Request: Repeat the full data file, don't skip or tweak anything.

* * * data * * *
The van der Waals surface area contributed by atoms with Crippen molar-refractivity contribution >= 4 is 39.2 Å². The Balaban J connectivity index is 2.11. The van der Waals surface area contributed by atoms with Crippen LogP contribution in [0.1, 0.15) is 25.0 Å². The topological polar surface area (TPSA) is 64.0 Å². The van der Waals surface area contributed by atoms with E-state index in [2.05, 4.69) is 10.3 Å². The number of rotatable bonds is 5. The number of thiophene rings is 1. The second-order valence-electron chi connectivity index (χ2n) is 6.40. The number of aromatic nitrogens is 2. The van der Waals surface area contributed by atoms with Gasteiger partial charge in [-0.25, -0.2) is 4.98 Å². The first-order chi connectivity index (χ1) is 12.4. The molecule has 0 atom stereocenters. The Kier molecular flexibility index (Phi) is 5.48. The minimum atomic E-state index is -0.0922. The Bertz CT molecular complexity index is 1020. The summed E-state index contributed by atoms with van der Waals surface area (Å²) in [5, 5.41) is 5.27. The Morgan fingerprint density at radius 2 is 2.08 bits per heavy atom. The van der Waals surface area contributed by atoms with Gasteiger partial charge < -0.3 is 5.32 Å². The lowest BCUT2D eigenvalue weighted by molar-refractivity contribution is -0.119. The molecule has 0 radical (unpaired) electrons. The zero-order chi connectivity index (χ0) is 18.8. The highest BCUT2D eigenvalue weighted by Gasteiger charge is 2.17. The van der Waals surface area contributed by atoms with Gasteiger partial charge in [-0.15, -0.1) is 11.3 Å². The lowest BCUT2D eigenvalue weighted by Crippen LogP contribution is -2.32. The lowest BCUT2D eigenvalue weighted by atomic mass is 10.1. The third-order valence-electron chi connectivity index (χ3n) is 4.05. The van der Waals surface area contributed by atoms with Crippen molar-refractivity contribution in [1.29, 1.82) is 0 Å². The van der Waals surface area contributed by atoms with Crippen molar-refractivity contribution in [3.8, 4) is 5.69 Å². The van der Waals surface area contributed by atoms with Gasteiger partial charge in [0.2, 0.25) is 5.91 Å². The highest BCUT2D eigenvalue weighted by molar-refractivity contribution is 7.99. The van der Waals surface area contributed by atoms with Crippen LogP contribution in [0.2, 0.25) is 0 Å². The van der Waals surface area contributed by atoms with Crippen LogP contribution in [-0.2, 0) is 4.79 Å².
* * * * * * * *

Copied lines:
The van der Waals surface area contributed by atoms with Crippen molar-refractivity contribution >= 4 is 39.2 Å². The Balaban J connectivity index is 2.11. The van der Waals surface area contributed by atoms with Crippen LogP contribution in [0.1, 0.15) is 25.0 Å². The topological polar surface area (TPSA) is 64.0 Å². The van der Waals surface area contributed by atoms with E-state index in [2.05, 4.69) is 10.3 Å². The number of rotatable bonds is 5. The number of thiophene rings is 1. The second-order valence-electron chi connectivity index (χ2n) is 6.40. The number of aromatic nitrogens is 2. The van der Waals surface area contributed by atoms with Gasteiger partial charge in [-0.25, -0.2) is 4.98 Å². The first-order chi connectivity index (χ1) is 12.4. The molecule has 0 atom stereocenters. The Kier molecular flexibility index (Phi) is 5.48. The minimum atomic E-state index is -0.0922. The Bertz CT molecular complexity index is 1020. The summed E-state index contributed by atoms with van der Waals surface area (Å²) in [5, 5.41) is 5.27. The Morgan fingerprint density at radius 2 is 2.08 bits per heavy atom. The van der Waals surface area contributed by atoms with Gasteiger partial charge < -0.3 is 5.32 Å². The lowest BCUT2D eigenvalue weighted by molar-refractivity contribution is -0.119. The molecule has 0 radical (unpaired) electrons. The zero-order chi connectivity index (χ0) is 18.8. The highest BCUT2D eigenvalue weighted by Gasteiger charge is 2.17. The van der Waals surface area contributed by atoms with Gasteiger partial charge in [-0.15, -0.1) is 11.3 Å². The lowest BCUT2D eigenvalue weighted by Crippen LogP contribution is -2.32. The lowest BCUT2D eigenvalue weighted by atomic mass is 10.1. The third-order valence-electron chi connectivity index (χ3n) is 4.05. The van der Waals surface area contributed by atoms with Crippen molar-refractivity contribution in [1.29, 1.82) is 0 Å². The van der Waals surface area contributed by atoms with Crippen molar-refractivity contribution in [3.8, 4) is 5.69 Å². The van der Waals surface area contributed by atoms with Gasteiger partial charge in [0.2, 0.25) is 5.91 Å². The highest BCUT2D eigenvalue weighted by molar-refractivity contribution is 7.99. The van der Waals surface area contributed by atoms with Crippen LogP contribution in [0.2, 0.25) is 0 Å². The van der Waals surface area contributed by atoms with Crippen LogP contribution in [-0.2, 0) is 4.79 Å².